Rallying call issued for health bosses to back new mental health plans

PUBLISHED: 13:03 24 January 2019 | UPDATED: 15:55 30 January 2019

The plans propose a cultural change to approaching mental health provision. Picture: GETTY IMAGES/ISTOCK PHOTO

The plans propose a cultural change to approaching mental health provision. Picture: GETTY IMAGES/ISTOCK PHOTO


Experts behind a radical new mental health plan in Suffolk have said a widespread culture change is needed, and urged all health bosses to get behind the proposals.

Peter Devlin, from Suffolk County Council's adult care team. Picture: NSFTPeter Devlin, from Suffolk County Council's adult care team. Picture: NSFT

Clinical commissioning groups outlined a fresh 10-year mental health and emotional wellbeing strategy during Thursday’s health and Wellbeing Board to health chiefs across the county.

In it, a major shake-up has been proposed which features a new crisis model involving home treatment teams and police triage, specialist community clinics and recovery teams being created, and mental health ‘link workers’ serving clusters of GP surgeries.

During Thursday’s board meeting, health bosses issued a rallying call for all health organisations to back the plan.

Addressing the meeting, Peter Devlin from Suffolk County Council’s adult community services team, said: “What we are trying to do is to ensure that we enlist the support of everyone because we see this strategy and the focus it brings as a way to drive cultural change in terms of our understanding of meeting the needs of people experiencing emotional and mental health needs.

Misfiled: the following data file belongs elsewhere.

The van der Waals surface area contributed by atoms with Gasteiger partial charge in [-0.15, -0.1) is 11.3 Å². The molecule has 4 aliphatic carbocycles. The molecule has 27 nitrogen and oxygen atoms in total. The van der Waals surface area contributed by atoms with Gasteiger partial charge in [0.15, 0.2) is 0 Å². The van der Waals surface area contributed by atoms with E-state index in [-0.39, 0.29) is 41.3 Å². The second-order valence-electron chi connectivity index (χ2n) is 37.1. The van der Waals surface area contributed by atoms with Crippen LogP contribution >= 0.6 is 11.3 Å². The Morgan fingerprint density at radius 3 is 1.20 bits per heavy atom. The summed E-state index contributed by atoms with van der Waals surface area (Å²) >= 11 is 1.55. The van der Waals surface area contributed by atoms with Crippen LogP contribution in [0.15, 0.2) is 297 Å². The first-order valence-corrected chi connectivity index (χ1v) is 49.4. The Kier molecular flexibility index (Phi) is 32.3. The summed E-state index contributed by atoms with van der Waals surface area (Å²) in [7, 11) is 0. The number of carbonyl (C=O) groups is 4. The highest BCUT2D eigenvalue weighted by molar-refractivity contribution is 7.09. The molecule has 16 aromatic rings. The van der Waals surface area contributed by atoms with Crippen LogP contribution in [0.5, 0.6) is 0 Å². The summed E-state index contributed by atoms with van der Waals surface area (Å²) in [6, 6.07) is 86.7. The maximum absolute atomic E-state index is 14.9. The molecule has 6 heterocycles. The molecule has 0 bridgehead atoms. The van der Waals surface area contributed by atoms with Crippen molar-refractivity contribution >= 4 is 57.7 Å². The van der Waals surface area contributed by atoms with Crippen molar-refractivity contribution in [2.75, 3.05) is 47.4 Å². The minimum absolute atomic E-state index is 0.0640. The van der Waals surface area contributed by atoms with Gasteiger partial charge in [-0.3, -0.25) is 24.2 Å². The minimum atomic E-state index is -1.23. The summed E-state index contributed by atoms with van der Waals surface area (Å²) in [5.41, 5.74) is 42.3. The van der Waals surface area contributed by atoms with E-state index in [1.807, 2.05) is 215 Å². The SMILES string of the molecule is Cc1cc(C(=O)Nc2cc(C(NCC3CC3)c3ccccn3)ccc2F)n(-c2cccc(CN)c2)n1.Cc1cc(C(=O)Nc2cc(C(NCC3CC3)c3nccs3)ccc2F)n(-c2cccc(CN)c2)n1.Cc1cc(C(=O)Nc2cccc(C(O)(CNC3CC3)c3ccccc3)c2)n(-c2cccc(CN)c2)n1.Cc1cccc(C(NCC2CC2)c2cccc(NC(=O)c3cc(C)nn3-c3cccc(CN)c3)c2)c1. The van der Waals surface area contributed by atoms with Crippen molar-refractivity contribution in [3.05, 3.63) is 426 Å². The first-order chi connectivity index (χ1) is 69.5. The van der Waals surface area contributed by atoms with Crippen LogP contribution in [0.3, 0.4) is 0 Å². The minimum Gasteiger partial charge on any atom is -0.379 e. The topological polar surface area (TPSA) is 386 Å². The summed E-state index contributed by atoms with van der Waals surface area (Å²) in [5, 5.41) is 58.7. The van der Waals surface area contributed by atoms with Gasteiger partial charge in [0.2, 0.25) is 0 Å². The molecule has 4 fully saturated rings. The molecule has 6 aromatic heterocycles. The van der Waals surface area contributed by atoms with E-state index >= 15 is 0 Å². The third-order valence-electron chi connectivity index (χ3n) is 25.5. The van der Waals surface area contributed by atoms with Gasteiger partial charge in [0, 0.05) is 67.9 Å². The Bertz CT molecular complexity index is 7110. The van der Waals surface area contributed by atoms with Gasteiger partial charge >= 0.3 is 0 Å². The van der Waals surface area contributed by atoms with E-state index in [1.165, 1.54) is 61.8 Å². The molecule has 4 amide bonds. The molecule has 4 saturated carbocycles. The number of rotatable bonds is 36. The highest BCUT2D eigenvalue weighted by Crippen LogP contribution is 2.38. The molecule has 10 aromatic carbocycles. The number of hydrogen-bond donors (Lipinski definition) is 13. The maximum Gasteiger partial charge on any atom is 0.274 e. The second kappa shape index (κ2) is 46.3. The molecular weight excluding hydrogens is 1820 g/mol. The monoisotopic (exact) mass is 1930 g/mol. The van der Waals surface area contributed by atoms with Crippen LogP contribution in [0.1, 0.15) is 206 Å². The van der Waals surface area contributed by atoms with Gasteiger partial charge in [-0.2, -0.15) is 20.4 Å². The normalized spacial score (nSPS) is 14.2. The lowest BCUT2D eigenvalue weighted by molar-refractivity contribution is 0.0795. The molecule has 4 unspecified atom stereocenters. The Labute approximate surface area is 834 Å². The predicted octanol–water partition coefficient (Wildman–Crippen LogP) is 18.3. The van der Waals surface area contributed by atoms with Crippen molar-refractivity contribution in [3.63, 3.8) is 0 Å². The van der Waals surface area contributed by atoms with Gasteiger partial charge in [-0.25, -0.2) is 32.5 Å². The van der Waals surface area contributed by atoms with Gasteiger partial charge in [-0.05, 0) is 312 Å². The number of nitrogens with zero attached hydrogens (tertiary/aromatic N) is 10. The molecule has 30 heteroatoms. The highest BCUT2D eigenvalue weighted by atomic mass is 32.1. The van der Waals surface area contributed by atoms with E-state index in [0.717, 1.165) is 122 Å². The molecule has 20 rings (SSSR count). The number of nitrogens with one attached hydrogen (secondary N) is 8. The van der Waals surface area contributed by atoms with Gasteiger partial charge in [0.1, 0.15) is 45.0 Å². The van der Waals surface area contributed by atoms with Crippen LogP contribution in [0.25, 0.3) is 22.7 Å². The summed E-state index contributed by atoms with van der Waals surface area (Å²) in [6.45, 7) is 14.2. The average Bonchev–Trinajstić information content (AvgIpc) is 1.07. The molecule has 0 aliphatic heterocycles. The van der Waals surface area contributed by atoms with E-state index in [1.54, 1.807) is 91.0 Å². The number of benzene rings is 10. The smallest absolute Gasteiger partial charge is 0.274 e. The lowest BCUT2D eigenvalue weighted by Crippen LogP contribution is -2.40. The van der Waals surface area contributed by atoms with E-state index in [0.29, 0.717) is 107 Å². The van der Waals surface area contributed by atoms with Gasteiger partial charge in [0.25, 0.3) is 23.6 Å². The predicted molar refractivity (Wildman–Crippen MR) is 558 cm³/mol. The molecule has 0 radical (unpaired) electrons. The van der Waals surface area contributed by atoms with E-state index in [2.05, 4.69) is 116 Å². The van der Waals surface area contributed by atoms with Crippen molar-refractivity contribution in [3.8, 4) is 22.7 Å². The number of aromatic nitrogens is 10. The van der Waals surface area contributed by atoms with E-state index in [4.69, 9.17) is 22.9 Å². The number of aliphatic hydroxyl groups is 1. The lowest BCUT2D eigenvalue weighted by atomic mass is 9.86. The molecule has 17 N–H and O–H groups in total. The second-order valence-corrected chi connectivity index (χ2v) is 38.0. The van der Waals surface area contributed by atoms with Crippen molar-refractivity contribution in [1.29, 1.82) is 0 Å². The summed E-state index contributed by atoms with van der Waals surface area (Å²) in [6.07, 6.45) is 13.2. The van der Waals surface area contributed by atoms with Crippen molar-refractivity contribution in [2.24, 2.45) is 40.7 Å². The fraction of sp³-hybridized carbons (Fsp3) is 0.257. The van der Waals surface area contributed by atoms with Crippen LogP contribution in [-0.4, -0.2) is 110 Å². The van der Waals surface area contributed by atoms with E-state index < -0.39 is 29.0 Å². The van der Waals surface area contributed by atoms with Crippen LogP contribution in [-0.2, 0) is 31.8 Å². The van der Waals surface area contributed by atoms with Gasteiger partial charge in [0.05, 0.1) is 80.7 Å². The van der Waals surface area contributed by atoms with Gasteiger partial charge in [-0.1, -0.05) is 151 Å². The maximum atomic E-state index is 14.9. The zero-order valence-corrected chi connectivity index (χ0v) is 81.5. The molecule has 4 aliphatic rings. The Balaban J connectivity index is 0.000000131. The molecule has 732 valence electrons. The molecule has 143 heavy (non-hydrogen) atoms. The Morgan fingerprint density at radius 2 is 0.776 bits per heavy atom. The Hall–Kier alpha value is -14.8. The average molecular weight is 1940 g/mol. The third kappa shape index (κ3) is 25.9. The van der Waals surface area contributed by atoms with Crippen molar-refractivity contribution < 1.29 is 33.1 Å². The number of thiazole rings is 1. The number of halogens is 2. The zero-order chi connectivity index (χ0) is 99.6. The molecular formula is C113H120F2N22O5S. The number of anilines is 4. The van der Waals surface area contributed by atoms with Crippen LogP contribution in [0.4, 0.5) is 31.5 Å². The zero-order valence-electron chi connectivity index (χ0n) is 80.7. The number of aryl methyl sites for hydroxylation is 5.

“We are asking you as leaders to gather around and support this strategy.

“We need to move away from some of the traditional organisational boundaries that have got in the way.”

One of the key proposals is to create a new option for NHS 111 services which would be the point of contact for mental health, and, crucially, would enlist trained mental health crisis staff to help support people, be it an outreach team or signposting to voluntary organisations.

Mr Devlin added: “We need to normalise mental health – we need to be brave enough and courageous enough to enter into conversations with people when they are opening up about mental health.”

Eugene Stanton, associate director of redesign, planning and delivery at Suffolk CCGs, said: “What this has meant is we have got to be true to that [vision] going forward so that they [patients, staff, families and health professionals] are at the centre of all of our conversations.”

He added: “Mental health is not just about mental health services, it needs to be everyone’s business.”

The plan follows concerns over the county’s main mental health provider, NSFT, which has been placed in special measures for a third time by the Care Quality Commission.

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